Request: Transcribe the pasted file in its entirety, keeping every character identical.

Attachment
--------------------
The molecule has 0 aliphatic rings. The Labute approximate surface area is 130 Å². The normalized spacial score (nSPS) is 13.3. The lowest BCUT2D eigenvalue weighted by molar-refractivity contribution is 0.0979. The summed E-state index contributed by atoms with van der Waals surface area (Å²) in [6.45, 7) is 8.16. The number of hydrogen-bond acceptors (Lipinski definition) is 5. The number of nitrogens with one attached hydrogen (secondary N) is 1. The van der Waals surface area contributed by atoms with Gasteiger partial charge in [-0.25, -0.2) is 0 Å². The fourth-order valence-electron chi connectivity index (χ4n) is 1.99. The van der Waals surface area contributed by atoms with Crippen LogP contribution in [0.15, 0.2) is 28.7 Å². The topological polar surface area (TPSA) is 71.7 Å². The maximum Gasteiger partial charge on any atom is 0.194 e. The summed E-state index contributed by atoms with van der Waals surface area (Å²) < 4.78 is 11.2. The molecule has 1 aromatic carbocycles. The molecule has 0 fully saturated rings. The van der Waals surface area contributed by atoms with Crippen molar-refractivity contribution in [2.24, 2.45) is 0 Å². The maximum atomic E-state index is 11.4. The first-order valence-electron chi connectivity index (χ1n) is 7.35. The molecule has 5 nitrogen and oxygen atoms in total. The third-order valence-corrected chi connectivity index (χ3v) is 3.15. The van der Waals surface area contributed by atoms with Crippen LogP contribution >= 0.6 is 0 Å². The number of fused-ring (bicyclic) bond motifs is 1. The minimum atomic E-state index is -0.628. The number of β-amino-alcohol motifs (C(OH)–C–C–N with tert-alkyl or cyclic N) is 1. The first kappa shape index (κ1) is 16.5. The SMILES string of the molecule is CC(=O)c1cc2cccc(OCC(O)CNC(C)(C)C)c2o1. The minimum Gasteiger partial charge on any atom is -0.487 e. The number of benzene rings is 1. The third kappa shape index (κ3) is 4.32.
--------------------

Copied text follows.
The molecule has 0 aliphatic rings. The Labute approximate surface area is 130 Å². The normalized spacial score (nSPS) is 13.3. The lowest BCUT2D eigenvalue weighted by molar-refractivity contribution is 0.0979. The summed E-state index contributed by atoms with van der Waals surface area (Å²) in [6.45, 7) is 8.16. The number of hydrogen-bond acceptors (Lipinski definition) is 5. The number of nitrogens with one attached hydrogen (secondary N) is 1. The van der Waals surface area contributed by atoms with Gasteiger partial charge in [-0.25, -0.2) is 0 Å². The fourth-order valence-electron chi connectivity index (χ4n) is 1.99. The van der Waals surface area contributed by atoms with Crippen LogP contribution in [0.15, 0.2) is 28.7 Å². The topological polar surface area (TPSA) is 71.7 Å². The maximum Gasteiger partial charge on any atom is 0.194 e. The summed E-state index contributed by atoms with van der Waals surface area (Å²) < 4.78 is 11.2. The molecule has 1 aromatic carbocycles. The molecule has 0 fully saturated rings. The van der Waals surface area contributed by atoms with Crippen molar-refractivity contribution in [2.24, 2.45) is 0 Å². The maximum atomic E-state index is 11.4. The first-order valence-electron chi connectivity index (χ1n) is 7.35. The molecule has 5 nitrogen and oxygen atoms in total. The third-order valence-corrected chi connectivity index (χ3v) is 3.15. The van der Waals surface area contributed by atoms with Crippen LogP contribution >= 0.6 is 0 Å². The number of fused-ring (bicyclic) bond motifs is 1. The minimum atomic E-state index is -0.628. The number of β-amino-alcohol motifs (C(OH)–C–C–N with tert-alkyl or cyclic N) is 1. The first kappa shape index (κ1) is 16.5. The SMILES string of the molecule is CC(=O)c1cc2cccc(OCC(O)CNC(C)(C)C)c2o1. The minimum Gasteiger partial charge on any atom is -0.487 e. The number of benzene rings is 1. The third kappa shape index (κ3) is 4.32.